Brain Injury Turns Man Into Math Genius 

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In 2002, two men savagely attacked Jason Padgett outside a karaoke bar, leaving him with a severe concussion and post-traumatic stress disorder. But the incident also turned Padgett into a mathematical genius who sees the world through the lens of geometry.

Padgett, a furniture salesman from Tacoma, Wash., who had very little interest in academics, developed the ability to visualize complex mathematical objects and physics concepts intuitively. The injury, while devastating, seems to have unlocked part of his brain that makes everything in his world appear to have a mathematical structure.

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DCI

"I see shapes and angles everywhere in real life" — from the geometry of a rainbow, to the fractals in water spiraling down a drain, Padgett told Live Science. "It's just really beautiful." [Album: The World's Most Beautiful Equations]

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Padgett, who just published a memoir with Maureen Seaberg called "Struck by Genius" (Houghton Mifflin Harcourt, 2014), is one of a rare set of individuals with acquired savant syndrome, in which a normal person develops prodigious abilities after a severe injury or disease. Other people have developed remarkable musical or artistic abilities, but few people have acquired mathematical faculties like Padgett's.

Now, researchers have figured out which parts of the man's brain were rejiggered to allow for such savant skills, and the findings suggest such skills may lie dormant in all human brains.

'Struck by genius'

Before the injury, Padgett was a self-described jock and partyer. He hadn't progressed beyond than pre-algebra in his math studies. "I cheated on everything, and I never cracked a book," he said.

But all that would change the night of his attack. Padgett recalls being knocked out for a split second and seeing a bright flash of light. Two guys started beating him, kicking him in the head as he tried to fight back. Later that night, doctors diagnosed Padgett with a severe concussion and a bleeding kidney, and sent him home with pain medications, he said.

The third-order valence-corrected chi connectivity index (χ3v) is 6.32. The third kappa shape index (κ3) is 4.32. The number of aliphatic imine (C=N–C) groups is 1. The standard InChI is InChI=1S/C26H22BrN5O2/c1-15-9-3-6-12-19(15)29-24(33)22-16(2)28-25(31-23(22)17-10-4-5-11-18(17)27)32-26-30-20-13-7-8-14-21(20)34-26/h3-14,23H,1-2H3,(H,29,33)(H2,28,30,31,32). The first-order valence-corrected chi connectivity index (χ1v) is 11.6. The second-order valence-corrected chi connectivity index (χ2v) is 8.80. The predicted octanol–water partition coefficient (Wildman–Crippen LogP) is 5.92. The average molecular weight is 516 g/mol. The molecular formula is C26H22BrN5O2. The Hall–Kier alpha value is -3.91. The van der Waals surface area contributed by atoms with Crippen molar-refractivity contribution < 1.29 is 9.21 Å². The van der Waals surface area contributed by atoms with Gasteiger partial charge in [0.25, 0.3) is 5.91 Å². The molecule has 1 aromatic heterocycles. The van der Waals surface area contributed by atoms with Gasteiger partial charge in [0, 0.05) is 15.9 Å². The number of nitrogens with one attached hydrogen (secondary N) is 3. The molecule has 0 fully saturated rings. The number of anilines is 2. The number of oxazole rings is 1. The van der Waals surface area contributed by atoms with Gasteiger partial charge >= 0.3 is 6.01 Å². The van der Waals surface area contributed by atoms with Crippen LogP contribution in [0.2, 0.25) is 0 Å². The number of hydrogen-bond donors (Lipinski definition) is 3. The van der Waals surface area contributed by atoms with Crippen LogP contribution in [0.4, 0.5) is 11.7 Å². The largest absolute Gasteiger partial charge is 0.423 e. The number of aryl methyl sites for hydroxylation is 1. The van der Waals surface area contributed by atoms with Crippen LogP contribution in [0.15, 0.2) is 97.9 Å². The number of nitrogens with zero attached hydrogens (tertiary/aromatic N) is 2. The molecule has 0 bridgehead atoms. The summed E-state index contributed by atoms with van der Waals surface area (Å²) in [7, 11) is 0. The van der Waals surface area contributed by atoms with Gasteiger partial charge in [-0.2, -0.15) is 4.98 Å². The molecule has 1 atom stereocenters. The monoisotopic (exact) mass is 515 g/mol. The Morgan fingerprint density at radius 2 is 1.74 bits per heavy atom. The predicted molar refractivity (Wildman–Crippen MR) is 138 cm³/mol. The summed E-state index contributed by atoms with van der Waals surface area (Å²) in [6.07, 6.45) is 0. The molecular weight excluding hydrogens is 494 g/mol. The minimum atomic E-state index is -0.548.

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Soon after the attack, Padgett suffered from PTSD and debilitating social anxiety. But at the same time, he noticed that everything looked different. He describes his vision as "discrete picture frames with a line connecting them, but still at real speed." If you think of vision as the brain taking pictures all the time and smoothing them into a video, it's as though Padgett sees the frames without the smoothing. In addition, "everything has a pixilated look," he said.

With Padgett's new vision came an astounding mathematical drawing ability. He started sketching circles made of overlapping triangles, which helped him understand the concept of pi, the ratio of a circle's circumference to its diameter. There's no such thing as a perfect circle, he said, which he knows because he can always see the edges of a polygon that approximates the circle. [Gallery: See Padgett's Amazing Mathematical Drawings]

Padgett dislikes the concept of infinity, because he sees every shape as a finite construction of smaller and smaller units that approach what physicists refer to as the Planck length, thought to be the shortest measurable length.